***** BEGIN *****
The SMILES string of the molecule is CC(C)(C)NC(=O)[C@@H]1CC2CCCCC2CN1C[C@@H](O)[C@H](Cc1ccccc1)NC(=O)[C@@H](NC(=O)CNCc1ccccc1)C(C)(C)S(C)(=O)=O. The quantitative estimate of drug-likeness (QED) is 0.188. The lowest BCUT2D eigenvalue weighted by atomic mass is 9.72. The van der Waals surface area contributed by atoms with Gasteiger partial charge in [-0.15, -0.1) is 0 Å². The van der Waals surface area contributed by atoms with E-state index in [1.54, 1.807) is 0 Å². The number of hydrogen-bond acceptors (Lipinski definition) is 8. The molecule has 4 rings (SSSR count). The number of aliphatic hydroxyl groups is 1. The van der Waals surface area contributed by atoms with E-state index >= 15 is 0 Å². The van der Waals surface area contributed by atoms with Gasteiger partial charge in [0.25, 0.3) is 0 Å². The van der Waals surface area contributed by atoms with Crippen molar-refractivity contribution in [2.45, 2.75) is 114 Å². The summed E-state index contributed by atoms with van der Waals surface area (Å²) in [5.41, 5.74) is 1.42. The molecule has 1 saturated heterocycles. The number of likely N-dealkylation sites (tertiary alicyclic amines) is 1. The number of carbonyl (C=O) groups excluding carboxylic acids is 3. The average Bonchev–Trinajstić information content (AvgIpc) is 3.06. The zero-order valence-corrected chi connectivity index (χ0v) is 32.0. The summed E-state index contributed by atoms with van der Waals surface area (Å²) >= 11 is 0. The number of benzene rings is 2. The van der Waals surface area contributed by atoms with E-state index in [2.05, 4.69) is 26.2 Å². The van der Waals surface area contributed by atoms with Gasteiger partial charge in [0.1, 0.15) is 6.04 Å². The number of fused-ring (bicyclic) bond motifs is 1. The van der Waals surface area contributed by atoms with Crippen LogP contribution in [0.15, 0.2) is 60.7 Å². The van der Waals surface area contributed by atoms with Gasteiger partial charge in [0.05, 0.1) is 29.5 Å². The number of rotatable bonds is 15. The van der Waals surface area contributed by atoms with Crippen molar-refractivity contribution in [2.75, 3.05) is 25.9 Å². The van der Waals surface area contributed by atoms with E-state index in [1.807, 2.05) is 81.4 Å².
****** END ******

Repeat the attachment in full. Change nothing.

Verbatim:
The SMILES string of the molecule is CC(C)(C)NC(=O)[C@@H]1CC2CCCCC2CN1C[C@@H](O)[C@H](Cc1ccccc1)NC(=O)[C@@H](NC(=O)CNCc1ccccc1)C(C)(C)S(C)(=O)=O. The quantitative estimate of drug-likeness (QED) is 0.188. The lowest BCUT2D eigenvalue weighted by atomic mass is 9.72. The van der Waals surface area contributed by atoms with Gasteiger partial charge in [-0.15, -0.1) is 0 Å². The van der Waals surface area contributed by atoms with E-state index in [1.54, 1.807) is 0 Å². The number of hydrogen-bond acceptors (Lipinski definition) is 8. The molecule has 4 rings (SSSR count). The number of aliphatic hydroxyl groups is 1. The van der Waals surface area contributed by atoms with E-state index >= 15 is 0 Å². The van der Waals surface area contributed by atoms with Gasteiger partial charge in [0.25, 0.3) is 0 Å². The van der Waals surface area contributed by atoms with Crippen molar-refractivity contribution in [2.45, 2.75) is 114 Å². The summed E-state index contributed by atoms with van der Waals surface area (Å²) in [5.41, 5.74) is 1.42. The molecule has 1 saturated heterocycles. The number of likely N-dealkylation sites (tertiary alicyclic amines) is 1. The number of carbonyl (C=O) groups excluding carboxylic acids is 3. The average Bonchev–Trinajstić information content (AvgIpc) is 3.06. The zero-order valence-corrected chi connectivity index (χ0v) is 32.0. The summed E-state index contributed by atoms with van der Waals surface area (Å²) >= 11 is 0. The number of benzene rings is 2. The van der Waals surface area contributed by atoms with E-state index in [2.05, 4.69) is 26.2 Å². The van der Waals surface area contributed by atoms with Gasteiger partial charge in [0.1, 0.15) is 6.04 Å². The number of fused-ring (bicyclic) bond motifs is 1. The van der Waals surface area contributed by atoms with Crippen LogP contribution in [0.15, 0.2) is 60.7 Å². The van der Waals surface area contributed by atoms with Gasteiger partial charge in [0.05, 0.1) is 29.5 Å². The number of rotatable bonds is 15. The van der Waals surface area contributed by atoms with Crippen molar-refractivity contribution in [2.75, 3.05) is 25.9 Å². The van der Waals surface area contributed by atoms with E-state index in [1.807, 2.05) is 81.4 Å².